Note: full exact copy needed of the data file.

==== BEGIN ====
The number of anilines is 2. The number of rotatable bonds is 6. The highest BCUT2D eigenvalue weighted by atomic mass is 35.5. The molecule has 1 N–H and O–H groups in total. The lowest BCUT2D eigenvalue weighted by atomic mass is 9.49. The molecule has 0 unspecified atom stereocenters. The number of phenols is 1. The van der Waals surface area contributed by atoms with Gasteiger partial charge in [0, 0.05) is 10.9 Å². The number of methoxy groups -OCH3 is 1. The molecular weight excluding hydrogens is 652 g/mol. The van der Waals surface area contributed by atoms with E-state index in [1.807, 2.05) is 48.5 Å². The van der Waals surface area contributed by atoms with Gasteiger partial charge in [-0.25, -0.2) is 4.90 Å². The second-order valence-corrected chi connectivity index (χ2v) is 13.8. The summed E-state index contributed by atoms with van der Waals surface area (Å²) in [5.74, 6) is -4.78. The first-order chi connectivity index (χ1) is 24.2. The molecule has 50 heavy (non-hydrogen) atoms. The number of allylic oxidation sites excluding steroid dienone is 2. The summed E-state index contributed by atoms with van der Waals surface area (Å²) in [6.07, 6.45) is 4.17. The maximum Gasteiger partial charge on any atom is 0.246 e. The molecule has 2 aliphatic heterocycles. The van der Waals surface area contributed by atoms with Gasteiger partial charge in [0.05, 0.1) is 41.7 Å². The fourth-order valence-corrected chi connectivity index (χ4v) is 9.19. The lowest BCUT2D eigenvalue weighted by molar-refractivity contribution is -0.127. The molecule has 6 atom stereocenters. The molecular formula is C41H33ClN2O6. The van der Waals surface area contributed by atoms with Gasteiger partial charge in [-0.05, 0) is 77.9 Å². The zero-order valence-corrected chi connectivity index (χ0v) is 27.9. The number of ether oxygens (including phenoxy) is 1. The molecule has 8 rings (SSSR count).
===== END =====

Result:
The number of anilines is 2. The number of rotatable bonds is 6. The highest BCUT2D eigenvalue weighted by atomic mass is 35.5. The molecule has 1 N–H and O–H groups in total. The lowest BCUT2D eigenvalue weighted by atomic mass is 9.49. The molecule has 0 unspecified atom stereocenters. The number of phenols is 1. The van der Waals surface area contributed by atoms with Gasteiger partial charge in [0, 0.05) is 10.9 Å². The number of methoxy groups -OCH3 is 1. The molecular weight excluding hydrogens is 652 g/mol. The van der Waals surface area contributed by atoms with E-state index in [1.807, 2.05) is 48.5 Å². The van der Waals surface area contributed by atoms with Gasteiger partial charge in [-0.25, -0.2) is 4.90 Å². The second-order valence-corrected chi connectivity index (χ2v) is 13.8. The summed E-state index contributed by atoms with van der Waals surface area (Å²) in [5.74, 6) is -4.78. The first-order chi connectivity index (χ1) is 24.2. The molecule has 50 heavy (non-hydrogen) atoms. The number of allylic oxidation sites excluding steroid dienone is 2. The summed E-state index contributed by atoms with van der Waals surface area (Å²) in [6.07, 6.45) is 4.17. The maximum Gasteiger partial charge on any atom is 0.246 e. The molecule has 2 aliphatic heterocycles. The van der Waals surface area contributed by atoms with Gasteiger partial charge in [0.05, 0.1) is 41.7 Å². The fourth-order valence-corrected chi connectivity index (χ4v) is 9.19. The lowest BCUT2D eigenvalue weighted by molar-refractivity contribution is -0.127. The molecule has 6 atom stereocenters. The molecular formula is C41H33ClN2O6. The van der Waals surface area contributed by atoms with Gasteiger partial charge in [-0.05, 0) is 77.9 Å². The zero-order valence-corrected chi connectivity index (χ0v) is 27.9. The number of ether oxygens (including phenoxy) is 1. The molecule has 8 rings (SSSR count).